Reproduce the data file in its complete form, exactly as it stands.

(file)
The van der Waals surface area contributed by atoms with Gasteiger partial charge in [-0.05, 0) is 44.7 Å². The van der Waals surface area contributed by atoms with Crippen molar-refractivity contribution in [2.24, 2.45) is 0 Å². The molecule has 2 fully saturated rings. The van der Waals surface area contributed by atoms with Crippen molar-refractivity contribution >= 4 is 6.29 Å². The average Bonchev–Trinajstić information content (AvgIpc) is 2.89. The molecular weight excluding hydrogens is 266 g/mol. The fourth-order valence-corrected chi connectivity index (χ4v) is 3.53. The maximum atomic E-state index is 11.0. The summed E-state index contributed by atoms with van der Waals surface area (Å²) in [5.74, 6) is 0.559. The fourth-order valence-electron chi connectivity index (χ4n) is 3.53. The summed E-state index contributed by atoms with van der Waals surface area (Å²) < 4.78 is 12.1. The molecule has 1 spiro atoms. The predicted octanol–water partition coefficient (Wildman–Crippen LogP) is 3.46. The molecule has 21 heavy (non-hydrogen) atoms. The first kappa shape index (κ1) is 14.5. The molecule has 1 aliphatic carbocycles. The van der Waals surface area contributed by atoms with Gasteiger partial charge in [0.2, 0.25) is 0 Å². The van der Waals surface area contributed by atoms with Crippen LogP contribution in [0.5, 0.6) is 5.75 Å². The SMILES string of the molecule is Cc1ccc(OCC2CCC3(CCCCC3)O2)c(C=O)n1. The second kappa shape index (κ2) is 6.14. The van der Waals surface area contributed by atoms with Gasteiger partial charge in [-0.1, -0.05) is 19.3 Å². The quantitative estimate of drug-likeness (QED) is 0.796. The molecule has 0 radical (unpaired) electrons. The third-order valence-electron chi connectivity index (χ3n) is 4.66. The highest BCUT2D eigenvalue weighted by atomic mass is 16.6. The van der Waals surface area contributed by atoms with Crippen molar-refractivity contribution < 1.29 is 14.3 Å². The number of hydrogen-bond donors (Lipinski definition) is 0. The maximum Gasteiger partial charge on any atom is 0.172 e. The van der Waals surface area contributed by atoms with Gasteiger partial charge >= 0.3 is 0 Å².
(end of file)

The van der Waals surface area contributed by atoms with Gasteiger partial charge in [-0.05, 0) is 44.7 Å². The van der Waals surface area contributed by atoms with Crippen molar-refractivity contribution in [2.24, 2.45) is 0 Å². The molecule has 2 fully saturated rings. The van der Waals surface area contributed by atoms with Crippen molar-refractivity contribution >= 4 is 6.29 Å². The average Bonchev–Trinajstić information content (AvgIpc) is 2.89. The molecular weight excluding hydrogens is 266 g/mol. The fourth-order valence-corrected chi connectivity index (χ4v) is 3.53. The maximum atomic E-state index is 11.0. The summed E-state index contributed by atoms with van der Waals surface area (Å²) in [5.74, 6) is 0.559. The fourth-order valence-electron chi connectivity index (χ4n) is 3.53. The summed E-state index contributed by atoms with van der Waals surface area (Å²) < 4.78 is 12.1. The molecule has 1 spiro atoms. The predicted octanol–water partition coefficient (Wildman–Crippen LogP) is 3.46. The molecule has 21 heavy (non-hydrogen) atoms. The first kappa shape index (κ1) is 14.5. The molecule has 1 aliphatic carbocycles. The van der Waals surface area contributed by atoms with Gasteiger partial charge in [0.2, 0.25) is 0 Å². The van der Waals surface area contributed by atoms with Crippen LogP contribution in [0.5, 0.6) is 5.75 Å². The SMILES string of the molecule is Cc1ccc(OCC2CCC3(CCCCC3)O2)c(C=O)n1. The second kappa shape index (κ2) is 6.14. The van der Waals surface area contributed by atoms with Gasteiger partial charge in [-0.1, -0.05) is 19.3 Å². The quantitative estimate of drug-likeness (QED) is 0.796. The molecule has 0 radical (unpaired) electrons. The third-order valence-electron chi connectivity index (χ3n) is 4.66. The highest BCUT2D eigenvalue weighted by atomic mass is 16.6. The van der Waals surface area contributed by atoms with Crippen molar-refractivity contribution < 1.29 is 14.3 Å². The number of hydrogen-bond donors (Lipinski definition) is 0. The maximum Gasteiger partial charge on any atom is 0.172 e. The van der Waals surface area contributed by atoms with Gasteiger partial charge >= 0.3 is 0 Å².